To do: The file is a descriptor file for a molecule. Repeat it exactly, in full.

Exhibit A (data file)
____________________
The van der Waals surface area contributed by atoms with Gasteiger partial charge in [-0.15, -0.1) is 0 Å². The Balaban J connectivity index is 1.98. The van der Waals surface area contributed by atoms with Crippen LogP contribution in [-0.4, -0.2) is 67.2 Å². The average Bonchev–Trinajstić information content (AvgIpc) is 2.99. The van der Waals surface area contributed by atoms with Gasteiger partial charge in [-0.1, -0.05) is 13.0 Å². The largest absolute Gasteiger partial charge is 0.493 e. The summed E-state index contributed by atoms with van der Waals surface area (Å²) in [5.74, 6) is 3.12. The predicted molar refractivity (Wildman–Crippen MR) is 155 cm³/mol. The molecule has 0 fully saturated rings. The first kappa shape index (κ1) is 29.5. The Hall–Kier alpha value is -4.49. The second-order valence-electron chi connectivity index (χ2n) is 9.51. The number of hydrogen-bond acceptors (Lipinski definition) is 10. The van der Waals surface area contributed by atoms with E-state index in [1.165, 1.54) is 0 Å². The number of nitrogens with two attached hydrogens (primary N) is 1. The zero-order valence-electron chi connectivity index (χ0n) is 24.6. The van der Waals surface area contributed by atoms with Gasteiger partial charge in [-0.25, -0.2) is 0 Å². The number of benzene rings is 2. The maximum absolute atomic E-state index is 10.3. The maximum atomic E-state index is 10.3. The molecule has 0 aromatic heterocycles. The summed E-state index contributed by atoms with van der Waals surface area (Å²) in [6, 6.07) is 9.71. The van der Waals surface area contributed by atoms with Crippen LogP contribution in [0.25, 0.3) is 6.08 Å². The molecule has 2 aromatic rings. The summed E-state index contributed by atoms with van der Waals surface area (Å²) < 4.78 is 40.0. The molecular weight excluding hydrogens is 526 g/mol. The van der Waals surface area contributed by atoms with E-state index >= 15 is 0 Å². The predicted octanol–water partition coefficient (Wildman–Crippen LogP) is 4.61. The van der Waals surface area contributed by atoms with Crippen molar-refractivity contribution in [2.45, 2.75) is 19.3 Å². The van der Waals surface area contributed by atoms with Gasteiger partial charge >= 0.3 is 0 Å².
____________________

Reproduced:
The van der Waals surface area contributed by atoms with Gasteiger partial charge in [-0.15, -0.1) is 0 Å². The Balaban J connectivity index is 1.98. The van der Waals surface area contributed by atoms with Crippen LogP contribution in [-0.4, -0.2) is 67.2 Å². The average Bonchev–Trinajstić information content (AvgIpc) is 2.99. The van der Waals surface area contributed by atoms with Gasteiger partial charge in [-0.1, -0.05) is 13.0 Å². The largest absolute Gasteiger partial charge is 0.493 e. The summed E-state index contributed by atoms with van der Waals surface area (Å²) in [5.74, 6) is 3.12. The predicted molar refractivity (Wildman–Crippen MR) is 155 cm³/mol. The molecule has 0 fully saturated rings. The first kappa shape index (κ1) is 29.5. The Hall–Kier alpha value is -4.49. The second-order valence-electron chi connectivity index (χ2n) is 9.51. The number of hydrogen-bond acceptors (Lipinski definition) is 10. The van der Waals surface area contributed by atoms with E-state index in [1.165, 1.54) is 0 Å². The number of nitrogens with two attached hydrogens (primary N) is 1. The zero-order valence-electron chi connectivity index (χ0n) is 24.6. The van der Waals surface area contributed by atoms with Gasteiger partial charge in [-0.25, -0.2) is 0 Å². The number of benzene rings is 2. The maximum absolute atomic E-state index is 10.3. The maximum atomic E-state index is 10.3. The molecule has 0 aromatic heterocycles. The summed E-state index contributed by atoms with van der Waals surface area (Å²) in [6, 6.07) is 9.71. The van der Waals surface area contributed by atoms with Crippen LogP contribution in [0.25, 0.3) is 6.08 Å². The molecule has 2 aromatic rings. The summed E-state index contributed by atoms with van der Waals surface area (Å²) < 4.78 is 40.0. The molecular weight excluding hydrogens is 526 g/mol. The van der Waals surface area contributed by atoms with E-state index >= 15 is 0 Å². The predicted octanol–water partition coefficient (Wildman–Crippen LogP) is 4.61. The van der Waals surface area contributed by atoms with Crippen molar-refractivity contribution in [2.45, 2.75) is 19.3 Å². The van der Waals surface area contributed by atoms with Gasteiger partial charge >= 0.3 is 0 Å².